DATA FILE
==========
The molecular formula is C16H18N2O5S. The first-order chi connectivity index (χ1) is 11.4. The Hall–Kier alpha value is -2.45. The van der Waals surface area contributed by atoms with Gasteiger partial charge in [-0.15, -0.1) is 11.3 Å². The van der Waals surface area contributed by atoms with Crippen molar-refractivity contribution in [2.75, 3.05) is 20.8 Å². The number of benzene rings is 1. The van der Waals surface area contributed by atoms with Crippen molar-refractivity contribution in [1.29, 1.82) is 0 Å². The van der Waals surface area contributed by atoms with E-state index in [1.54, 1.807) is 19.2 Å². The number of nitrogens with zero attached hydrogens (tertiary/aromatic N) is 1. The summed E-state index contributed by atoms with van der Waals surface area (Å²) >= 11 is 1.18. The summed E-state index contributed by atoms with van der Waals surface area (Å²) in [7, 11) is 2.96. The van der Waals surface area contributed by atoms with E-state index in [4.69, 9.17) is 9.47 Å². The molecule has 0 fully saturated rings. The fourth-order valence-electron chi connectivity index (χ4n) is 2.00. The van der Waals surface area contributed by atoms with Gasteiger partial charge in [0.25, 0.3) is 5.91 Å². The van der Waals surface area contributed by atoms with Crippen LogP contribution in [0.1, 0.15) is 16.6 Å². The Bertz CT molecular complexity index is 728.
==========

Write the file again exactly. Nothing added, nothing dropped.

The molecular formula is C16H18N2O5S. The first-order chi connectivity index (χ1) is 11.4. The Hall–Kier alpha value is -2.45. The van der Waals surface area contributed by atoms with Gasteiger partial charge in [-0.15, -0.1) is 11.3 Å². The van der Waals surface area contributed by atoms with Crippen molar-refractivity contribution in [2.75, 3.05) is 20.8 Å². The number of benzene rings is 1. The van der Waals surface area contributed by atoms with Crippen molar-refractivity contribution in [1.29, 1.82) is 0 Å². The van der Waals surface area contributed by atoms with E-state index in [1.54, 1.807) is 19.2 Å². The number of nitrogens with zero attached hydrogens (tertiary/aromatic N) is 1. The summed E-state index contributed by atoms with van der Waals surface area (Å²) >= 11 is 1.18. The summed E-state index contributed by atoms with van der Waals surface area (Å²) in [7, 11) is 2.96. The van der Waals surface area contributed by atoms with E-state index in [4.69, 9.17) is 9.47 Å². The molecule has 0 fully saturated rings. The fourth-order valence-electron chi connectivity index (χ4n) is 2.00. The van der Waals surface area contributed by atoms with Gasteiger partial charge in [0.25, 0.3) is 5.91 Å². The van der Waals surface area contributed by atoms with Crippen LogP contribution in [0.1, 0.15) is 16.6 Å². The Bertz CT molecular complexity index is 728.